Victor was educated at Blackpool, Seedley and Manchester Grammar (1908-13) Schools and worked for Scottish Amicable Assurance Company.  Victor and Donald both played Lacrosse for the Seedley Club, where there father was Vice President of the Team.  William Moores was then running the Langworthy Hotel in Seedley.

17th Bttn B COy VIII Pln Pic

VIII Platoon Photo at Heaton Park in April 1915, featuring Donald and Victor Moores

Donald was also employed in the Insurance business.  He enlisted Number 8232 in the 2nd City (Pals) Battalion of the Manchester Regiment (later became 17th Battalion) on the date of formation as 2nd September 1914.  He was posted to VIII Platoon of B Company, which was Commanded at Heaton Park by Lieutenant John Greville Madden.

17th Bttn B Coy VIII Pln

The minimum age for enlisting was eighteen, so Victor waited until March 1915 to attest as number 8359 in the 17th Battalion – presumably claiming to be at least two months older than his actual age.  Victor was posted to B Company and trained at Heaton Park with his brother Donald was part of VIII Platoon.

The 17th Battalion in France in November 1915 and defended tranches near the Somme River and villages of Maricourt, Vaux and Suzanne.  Victor had two weeks leave at home in Seedley at the end of June 1916.  He then returned to France and rejoined his Pals, preparing for the great advance.

The Battalion took part in the opening day of the Battle of the Somme on 1st July 1916.  Advancing from Maricourt to liberate the fortress village of Montauban, the Battalion then secured the defences and held back two German counter-attacks.

Manchester Evening News 10 July 1916

Manchester Evening News 10 July 1916 © THE BRITISH LIBRARY BOARD. ALL RIGHTS RESERVED

Victor was reported to have been killed by a shell in the action, aged 19.  He is commemorated at St Luke’s Church in Salford, where the plaque specifies 2nd July as his date of death; although other records indicate 1st July.  The 2nd July date would indicate that Victor had succeeded in the advance to Montauban and was probably killed on the next day, when the German artillery made sustained attacks on the Manchester men, as they endeavoured to gain cover in the ruins of the village.  B Company was posted to the east of the village defences, under the command of John Madden, who was then a Captain and received a Military Cross for the action.  In common with most Other Ranks from the Battalion, Victor’s remains were not identified after the War and he is commemorated on the Thiepval Memorial.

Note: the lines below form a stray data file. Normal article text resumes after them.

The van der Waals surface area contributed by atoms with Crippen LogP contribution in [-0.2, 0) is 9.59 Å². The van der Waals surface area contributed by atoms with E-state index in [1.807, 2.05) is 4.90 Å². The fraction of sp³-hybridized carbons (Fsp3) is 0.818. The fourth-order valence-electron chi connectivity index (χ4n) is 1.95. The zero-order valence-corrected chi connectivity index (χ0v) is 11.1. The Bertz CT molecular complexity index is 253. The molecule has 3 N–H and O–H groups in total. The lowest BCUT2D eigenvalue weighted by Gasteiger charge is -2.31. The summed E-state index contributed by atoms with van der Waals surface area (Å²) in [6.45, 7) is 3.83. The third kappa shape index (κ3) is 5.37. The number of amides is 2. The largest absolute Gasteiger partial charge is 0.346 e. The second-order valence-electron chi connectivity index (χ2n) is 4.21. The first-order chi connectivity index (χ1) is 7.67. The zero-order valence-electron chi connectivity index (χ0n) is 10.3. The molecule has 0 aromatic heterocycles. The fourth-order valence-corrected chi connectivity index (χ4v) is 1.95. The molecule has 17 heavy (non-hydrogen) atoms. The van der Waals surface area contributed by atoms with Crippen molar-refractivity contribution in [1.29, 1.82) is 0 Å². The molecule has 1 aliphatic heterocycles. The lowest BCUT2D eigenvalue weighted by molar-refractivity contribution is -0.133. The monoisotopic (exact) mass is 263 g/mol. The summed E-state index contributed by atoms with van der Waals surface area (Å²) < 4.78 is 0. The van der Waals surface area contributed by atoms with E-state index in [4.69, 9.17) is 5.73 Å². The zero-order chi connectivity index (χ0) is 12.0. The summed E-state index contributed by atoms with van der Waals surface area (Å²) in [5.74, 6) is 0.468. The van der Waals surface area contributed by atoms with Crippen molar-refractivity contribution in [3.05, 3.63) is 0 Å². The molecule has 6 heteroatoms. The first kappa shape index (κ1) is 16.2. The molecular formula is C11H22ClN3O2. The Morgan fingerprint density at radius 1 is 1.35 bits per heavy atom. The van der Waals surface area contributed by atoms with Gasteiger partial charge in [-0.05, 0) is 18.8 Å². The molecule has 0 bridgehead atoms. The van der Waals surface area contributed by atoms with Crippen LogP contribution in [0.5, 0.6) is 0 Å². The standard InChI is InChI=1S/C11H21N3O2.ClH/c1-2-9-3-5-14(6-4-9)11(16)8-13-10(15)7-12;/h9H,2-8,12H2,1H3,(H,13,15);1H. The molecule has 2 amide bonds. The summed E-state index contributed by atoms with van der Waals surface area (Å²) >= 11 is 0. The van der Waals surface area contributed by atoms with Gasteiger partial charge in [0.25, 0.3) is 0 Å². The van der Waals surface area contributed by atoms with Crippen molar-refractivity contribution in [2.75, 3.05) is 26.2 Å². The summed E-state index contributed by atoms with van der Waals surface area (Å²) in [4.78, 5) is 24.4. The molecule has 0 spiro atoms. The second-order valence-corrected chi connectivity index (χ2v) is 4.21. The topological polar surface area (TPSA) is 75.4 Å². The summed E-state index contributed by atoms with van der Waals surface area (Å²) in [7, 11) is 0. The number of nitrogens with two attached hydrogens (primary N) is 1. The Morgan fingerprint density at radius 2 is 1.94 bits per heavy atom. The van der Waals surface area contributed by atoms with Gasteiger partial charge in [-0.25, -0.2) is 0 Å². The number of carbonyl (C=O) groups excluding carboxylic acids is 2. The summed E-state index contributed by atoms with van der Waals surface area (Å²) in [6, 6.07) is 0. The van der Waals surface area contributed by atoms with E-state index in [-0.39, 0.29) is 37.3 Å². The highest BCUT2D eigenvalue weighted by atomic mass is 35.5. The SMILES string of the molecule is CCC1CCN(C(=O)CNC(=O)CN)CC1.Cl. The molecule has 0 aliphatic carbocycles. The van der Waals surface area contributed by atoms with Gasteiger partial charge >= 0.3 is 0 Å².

Memorial Plaque at St Luke's with All Saints Church, Weaste, Salford. Credit Victoria Cross

Memorial Plaque at St Luke’s with All Saints Church, Weaste, Salford. Credit Victoria Cross

William Moores received his son’s effects, including funds of £16 14s 6d.  William will also have received Victor’s 1914/15 Star, Victory Medal and British War Medal.  WIlliam entered into correspondence concenerning recovery of Victor’s possessions, left at Lark Hill Camp, prior to embarkation and Suzanne, before the advance.  His letter of 27 May 1917 showed anger and distress:-

“Surely your Department has had time to these details. His original effects were left at Larkhill…and….the rest camp, before he was allowed to be murdered at 19 years of age….I have no token of his…Perhaps you can give me some satisfaction to soothe me, or shall I agitate.?”

Detailed reports and explanations were provided, including one from the Battalion Commanding Officer, yet no further effects were found.

William’s trauma can be seen on notes on the Service Record including his comment that despite efforts to educate Victor at Manchester Grammar Shool:-

“…he might just as well have been a wastrel by the way he was treated.”

Donald Moores did not go overseas with 17th Battalion and was posted the 25th Reserve Battalion, at Altcar, on 8th November 1915.  He was then posted to 1st Garrison Battalion on 1st February 1916 and served in India from 25th February 1916.  He was diagnosed with chest complaints at Allahabad in July 1916, returned Home and was discharged with sickness on 25th July 1917. He was suffering from Pleurisy and Bronchial Catarrh. Donald received a British War Medal and Silver War Badge for his Service, along with a Pension for his ill-health.  He later lived near Lytham and continued to have chest problems.

Manchester Evening News 02 July 1918

Manchester Evening News 02 July 1918 © THE BRITISH LIBRARY BOARD. ALL RIGHTS RESERVED

See Salford Advertiser/Salford Reporter entries: 15/07/16

img_7679.jpg

Possibly Donald and Victor sat together in their Platoon photo.

Pte 9327 George Lauchlan Dean. Died of wounds 12th September 1916

George Dean was the son of Tom and Annie Dean, of 21, Ashfield Rd., Rusholme, Manchester. He had been born in Manchester on 22/7/1897 and was 19 years old when he died. Tom was a printer.

Kenworthy The Sphere 26.8.1916